methylation


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Related to methylation: acetylation

methylation

 [meth″ĭ-la´shun]
the addition of methyl groups.

meth·yl·a·tion

(meth-i-lā'shŭn),
Addition of methyl groups; in histochemistry, used to esterify carboxyl groups and remove sulfate groups by treating tissue sections with hot methanol in the presence of hydrochloric acid, the net effect being to reduce tissue basophilia and abolish metachromasia.

methylation

[-lā′shən]
Etymology: Gk, methy, wine, hyle, matter
1 the introduction of a methyl group, CH3, to a chemical compound.
2 the addition of methyl alcohol and naphtha to ethanol to produce denatured alcohol.

methylation

Chemistry
The addition of a methyl group to a molecule.
 
Molecular biology
The addition of a methyl group to a cytosine residue on double-stranded DNA, a process which plays a major role in regulating gene expression and preventing restriction endonucleases from cutting DNA at their recognition sites.
 
Methylated genes are inactive; the pattern of methylation or imprinting is critical in gene expression, and may be passed from one generation to the next. Genes may be demethylated or methylated de novo according to the cell’s function, or during normal development. Phosphorylation is another form of semi-permanent gene control.

meth·yl·a·tion

(meth'i-lā'shŭn)
Addition of methyl groups; in histochemistry, used to esterify carboxyl groups and remove sulfate groups by treating tissue sections with hot methanol in the presence of hydrochloric acid; the net effect being to reduce tissue basophilia and abolish metachromasia.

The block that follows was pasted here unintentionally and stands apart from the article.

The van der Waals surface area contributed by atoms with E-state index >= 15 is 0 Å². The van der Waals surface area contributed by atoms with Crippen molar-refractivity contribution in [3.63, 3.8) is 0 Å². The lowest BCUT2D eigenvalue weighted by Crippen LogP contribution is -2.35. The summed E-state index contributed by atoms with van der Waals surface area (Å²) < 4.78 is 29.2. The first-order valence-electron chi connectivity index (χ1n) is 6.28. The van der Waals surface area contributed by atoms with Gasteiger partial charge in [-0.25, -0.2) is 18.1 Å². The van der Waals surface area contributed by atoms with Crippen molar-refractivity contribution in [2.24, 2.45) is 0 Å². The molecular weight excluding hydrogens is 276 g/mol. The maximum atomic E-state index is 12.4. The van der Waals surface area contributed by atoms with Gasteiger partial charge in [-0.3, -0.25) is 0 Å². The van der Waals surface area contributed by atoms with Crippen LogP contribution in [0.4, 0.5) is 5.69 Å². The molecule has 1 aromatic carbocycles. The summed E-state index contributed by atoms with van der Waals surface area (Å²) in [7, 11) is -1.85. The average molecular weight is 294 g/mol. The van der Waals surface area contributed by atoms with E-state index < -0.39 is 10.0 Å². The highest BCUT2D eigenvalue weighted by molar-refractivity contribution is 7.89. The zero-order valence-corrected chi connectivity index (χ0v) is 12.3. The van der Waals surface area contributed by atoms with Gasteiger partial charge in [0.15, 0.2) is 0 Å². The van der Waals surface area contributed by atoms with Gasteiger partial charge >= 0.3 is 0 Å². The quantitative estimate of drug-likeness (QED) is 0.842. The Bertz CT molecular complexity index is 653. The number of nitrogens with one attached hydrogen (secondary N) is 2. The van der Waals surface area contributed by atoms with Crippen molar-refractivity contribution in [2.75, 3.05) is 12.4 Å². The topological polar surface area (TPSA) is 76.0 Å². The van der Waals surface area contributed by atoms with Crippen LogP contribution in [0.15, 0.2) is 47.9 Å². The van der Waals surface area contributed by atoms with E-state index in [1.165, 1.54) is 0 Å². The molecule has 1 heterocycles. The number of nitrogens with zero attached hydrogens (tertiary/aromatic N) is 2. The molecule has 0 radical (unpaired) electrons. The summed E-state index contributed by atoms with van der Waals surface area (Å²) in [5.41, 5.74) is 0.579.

methylation

the addition of a methyl group (-CH3) to an AMINO ACID in a PROTEIN, as in, for example, POST-TRANSLATIONAL MODIFICATION, or to a NUCLEOTIDE in a NUCLEIC ACID; see MODIFICATION AND RESTRICTION SYSTEM. See also METHYL TRANSFERASE.

methylation,

n a phase-II detoxification pathway in the liver; methyl groups combine with toxins to rid the body of various substances.

meth·yl·a·tion

(meth'i-lā'shŭn)
Addition of methyl groups; in histochemistry, used to esterify carboxyl groups and remove sulfate groups by treating tissue sections with hot methanol in the presence of hydrochloric acid.

methylation

(meth´əlā´shən),
n 1. the introduction of a methyl group, CH3, to a chemical compound.
n 2. the addition of methyl alcohol and naphtha to ethanol to produce denatured alcohol.

methylation

the addition of methyl groups.
References in periodicals archive ?
Orion's MethylScope technology, exclusively licensed from Cold Spring Harbor Laboratory, is the only platform capable of detecting inappropriate DNA methylation for all human genes on a single array, providing an efficient and comprehensive biomarker discovery tool.
The research will use Orion's proprietary DNA methylation technologies, including MethylScope(r) microarrays and MethylScreen(r) PCR assays.
DNA methylation is a key epigenetic feature," said John Stamatoyannopoulos, director of the Northwest Reference Epigenome Mapping Center at the University of Washington.
Four gene loci showed significant changes in methylation status in relation to urinary arsenic concentration.
Lead researcher Karine Le Roch, an associate professor of cell biology at University of California said the DNA methylation enzyme found in Plasmodium is quite different than the one in humans.
Our results suggest that lead exposure during pregnancy affects the DNA methylation status of the fetal germ cells, which leads to altered DNA methylation in grandchildren's neonatal dried blood spots," said Ruden.
In this study, we examined whether air pollution affects DNA methylation across nine quantiles of the methylation distribution.
10) The structure of the chromatin regulates transcription, and DNA methylation affects chromatin stability.
We separated the muscle and IMF portion from the intact LM tissues to determine tissue-specific DNA methylation pattern, as previously described (Bong et al.
Mutations in TETs are known to lead to aberrant changes in DNA methylation patterns that are strongly associated with a variety of diseases.
As a biomarker in clinical oncology, DNA methylation analysis eliminates the need for expensive patient-specific genetic testing yet can robustly define disease state and direct-targeted therapeutics (5-10).
One area frequently impacted by genetic mutations that has received a great deal of attention is the methylation cycle.